Dir: Tom Shadyac. US. 2007. 96mins.
Borrowing liberally from Field Of Dreams in addition to its previous swipes from Oh, God!, Evan Almighty is an ungainly melding of religious paean, big-budget studio comedy, and summer-blockbuster spectacle. Taking over for Bruce Almighty star Jim Carrey, Steve Carell proves to be a difficult fit for this sequel's broad slapstick and feel-good family niceties.
Without megastar Carrey's involvement, Universal will be tempering expectations since it's unlikely Evan Almighty can match Bruce Almighty's unholy 2003 grosses of $485m worldwide, which was divided almost exactly evenly between domestic and foreign territories. Still, Carell has demonstrated his burgeoning box-office appeal with last year's Over The Hedge ($155m in the States) and 2005's The 40-Year-Old Virgin ($109m).
Director Tom Shadyac has enjoyed success with family comedies featuring established big names - including The Nutty Professor, Liar Liar, and Bruce Almighty - but it will be interesting to see how his new movie will perform with a relative up-and-comer. Helping the film's cause, Knocked Up will be Evan Almighty's only direct comedy competition in the marketplace.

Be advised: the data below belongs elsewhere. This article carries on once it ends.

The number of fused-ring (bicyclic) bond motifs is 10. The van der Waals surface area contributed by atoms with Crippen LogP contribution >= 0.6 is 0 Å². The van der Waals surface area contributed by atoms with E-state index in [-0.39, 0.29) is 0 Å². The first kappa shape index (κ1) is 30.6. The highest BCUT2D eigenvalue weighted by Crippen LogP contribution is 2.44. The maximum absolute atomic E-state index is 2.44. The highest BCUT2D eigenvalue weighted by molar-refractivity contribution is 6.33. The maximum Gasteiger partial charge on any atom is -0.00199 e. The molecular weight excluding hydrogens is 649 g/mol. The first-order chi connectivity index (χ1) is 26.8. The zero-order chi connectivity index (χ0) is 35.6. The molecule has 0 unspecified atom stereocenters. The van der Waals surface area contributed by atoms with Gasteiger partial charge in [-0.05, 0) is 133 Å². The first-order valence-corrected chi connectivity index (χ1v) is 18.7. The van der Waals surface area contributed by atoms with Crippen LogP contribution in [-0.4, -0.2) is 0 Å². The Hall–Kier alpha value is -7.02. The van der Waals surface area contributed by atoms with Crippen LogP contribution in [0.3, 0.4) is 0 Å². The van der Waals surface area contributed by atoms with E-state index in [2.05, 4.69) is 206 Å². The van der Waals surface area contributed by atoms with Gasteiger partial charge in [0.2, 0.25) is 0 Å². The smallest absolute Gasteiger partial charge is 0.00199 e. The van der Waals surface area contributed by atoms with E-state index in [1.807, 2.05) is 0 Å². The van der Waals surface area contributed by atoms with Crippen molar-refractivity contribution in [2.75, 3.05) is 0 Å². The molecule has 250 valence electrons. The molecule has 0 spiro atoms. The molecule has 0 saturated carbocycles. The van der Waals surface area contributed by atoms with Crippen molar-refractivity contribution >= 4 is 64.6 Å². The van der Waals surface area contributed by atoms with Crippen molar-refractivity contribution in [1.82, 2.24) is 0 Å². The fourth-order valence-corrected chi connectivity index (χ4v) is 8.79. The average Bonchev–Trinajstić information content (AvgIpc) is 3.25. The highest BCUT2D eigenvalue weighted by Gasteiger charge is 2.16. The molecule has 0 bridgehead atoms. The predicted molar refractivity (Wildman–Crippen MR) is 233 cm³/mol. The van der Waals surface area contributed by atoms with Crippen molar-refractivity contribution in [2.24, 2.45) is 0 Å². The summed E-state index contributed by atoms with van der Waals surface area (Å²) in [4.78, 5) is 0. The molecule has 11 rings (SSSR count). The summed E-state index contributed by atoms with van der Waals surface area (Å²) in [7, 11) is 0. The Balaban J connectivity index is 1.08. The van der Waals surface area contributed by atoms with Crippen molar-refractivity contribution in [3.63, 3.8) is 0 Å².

Evan Almighty will test Carell's overseas visibility as the film expands into other countries through the summer. The 40-Year-Old Virgin made approximately $68m internationally, but he is not as well known abroad as he in the US, thanks to his prominent role on the critically-acclaimed American version of The Office. After its presumptively healthy theatrical run ends, Evan Almighty seems preordained to enjoy robust ancillary grosses as well.
Evan (Carell), a supporting character from Bruce Almighty, has just been elected to Congress, prompting him to move his wife Joan (Graham) and their three children to Washington. But his campaign promise to 'change the world' loses its metaphorical meaning when God (Freeman) appears to him with instructions to build an ark in preparation for a flood. Evan's disbelief subsides once two of every animal start arriving and his appearance changes until he looks like a modern-day Noah.